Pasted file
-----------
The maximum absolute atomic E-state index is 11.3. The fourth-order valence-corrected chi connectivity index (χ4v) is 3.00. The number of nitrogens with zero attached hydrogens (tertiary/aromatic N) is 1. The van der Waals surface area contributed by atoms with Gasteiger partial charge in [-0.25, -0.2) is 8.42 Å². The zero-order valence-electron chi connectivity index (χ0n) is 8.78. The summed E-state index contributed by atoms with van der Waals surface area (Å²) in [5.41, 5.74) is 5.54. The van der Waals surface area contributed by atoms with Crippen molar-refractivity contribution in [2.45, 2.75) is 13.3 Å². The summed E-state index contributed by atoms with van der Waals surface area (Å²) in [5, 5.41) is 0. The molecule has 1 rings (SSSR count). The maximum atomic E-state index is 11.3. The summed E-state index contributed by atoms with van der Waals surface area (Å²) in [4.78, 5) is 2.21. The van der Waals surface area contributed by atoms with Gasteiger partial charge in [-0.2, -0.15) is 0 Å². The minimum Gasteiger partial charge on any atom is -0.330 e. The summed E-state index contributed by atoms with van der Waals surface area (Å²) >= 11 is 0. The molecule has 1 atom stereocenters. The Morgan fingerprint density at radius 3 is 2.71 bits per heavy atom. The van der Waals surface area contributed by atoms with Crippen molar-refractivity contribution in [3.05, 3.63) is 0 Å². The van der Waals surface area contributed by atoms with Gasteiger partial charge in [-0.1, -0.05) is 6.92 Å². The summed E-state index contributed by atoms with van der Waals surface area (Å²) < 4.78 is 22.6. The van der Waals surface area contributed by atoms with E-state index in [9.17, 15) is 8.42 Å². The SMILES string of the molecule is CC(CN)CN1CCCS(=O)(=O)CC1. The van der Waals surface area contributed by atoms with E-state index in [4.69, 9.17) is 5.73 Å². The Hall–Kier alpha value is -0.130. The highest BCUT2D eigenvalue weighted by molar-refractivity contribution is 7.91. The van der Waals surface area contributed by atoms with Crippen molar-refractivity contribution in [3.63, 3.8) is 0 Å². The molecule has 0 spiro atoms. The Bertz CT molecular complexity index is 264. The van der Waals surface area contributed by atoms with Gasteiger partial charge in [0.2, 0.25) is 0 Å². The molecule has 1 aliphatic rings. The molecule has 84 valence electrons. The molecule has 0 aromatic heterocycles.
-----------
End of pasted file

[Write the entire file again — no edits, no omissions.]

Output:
The maximum absolute atomic E-state index is 11.3. The fourth-order valence-corrected chi connectivity index (χ4v) is 3.00. The number of nitrogens with zero attached hydrogens (tertiary/aromatic N) is 1. The van der Waals surface area contributed by atoms with Gasteiger partial charge in [-0.25, -0.2) is 8.42 Å². The zero-order valence-electron chi connectivity index (χ0n) is 8.78. The summed E-state index contributed by atoms with van der Waals surface area (Å²) in [5.41, 5.74) is 5.54. The van der Waals surface area contributed by atoms with Crippen molar-refractivity contribution in [2.45, 2.75) is 13.3 Å². The summed E-state index contributed by atoms with van der Waals surface area (Å²) in [5, 5.41) is 0. The molecule has 1 rings (SSSR count). The maximum atomic E-state index is 11.3. The summed E-state index contributed by atoms with van der Waals surface area (Å²) in [4.78, 5) is 2.21. The van der Waals surface area contributed by atoms with Gasteiger partial charge in [-0.2, -0.15) is 0 Å². The minimum Gasteiger partial charge on any atom is -0.330 e. The summed E-state index contributed by atoms with van der Waals surface area (Å²) >= 11 is 0. The molecule has 1 atom stereocenters. The Morgan fingerprint density at radius 3 is 2.71 bits per heavy atom. The van der Waals surface area contributed by atoms with Crippen molar-refractivity contribution in [3.05, 3.63) is 0 Å². The van der Waals surface area contributed by atoms with Gasteiger partial charge in [-0.1, -0.05) is 6.92 Å². The summed E-state index contributed by atoms with van der Waals surface area (Å²) < 4.78 is 22.6. The van der Waals surface area contributed by atoms with E-state index in [9.17, 15) is 8.42 Å². The SMILES string of the molecule is CC(CN)CN1CCCS(=O)(=O)CC1. The van der Waals surface area contributed by atoms with E-state index in [4.69, 9.17) is 5.73 Å². The Hall–Kier alpha value is -0.130. The highest BCUT2D eigenvalue weighted by molar-refractivity contribution is 7.91. The van der Waals surface area contributed by atoms with Crippen molar-refractivity contribution in [3.63, 3.8) is 0 Å². The molecule has 0 spiro atoms. The Bertz CT molecular complexity index is 264. The van der Waals surface area contributed by atoms with Gasteiger partial charge in [0.2, 0.25) is 0 Å². The molecule has 1 aliphatic rings. The molecule has 84 valence electrons. The molecule has 0 aromatic heterocycles.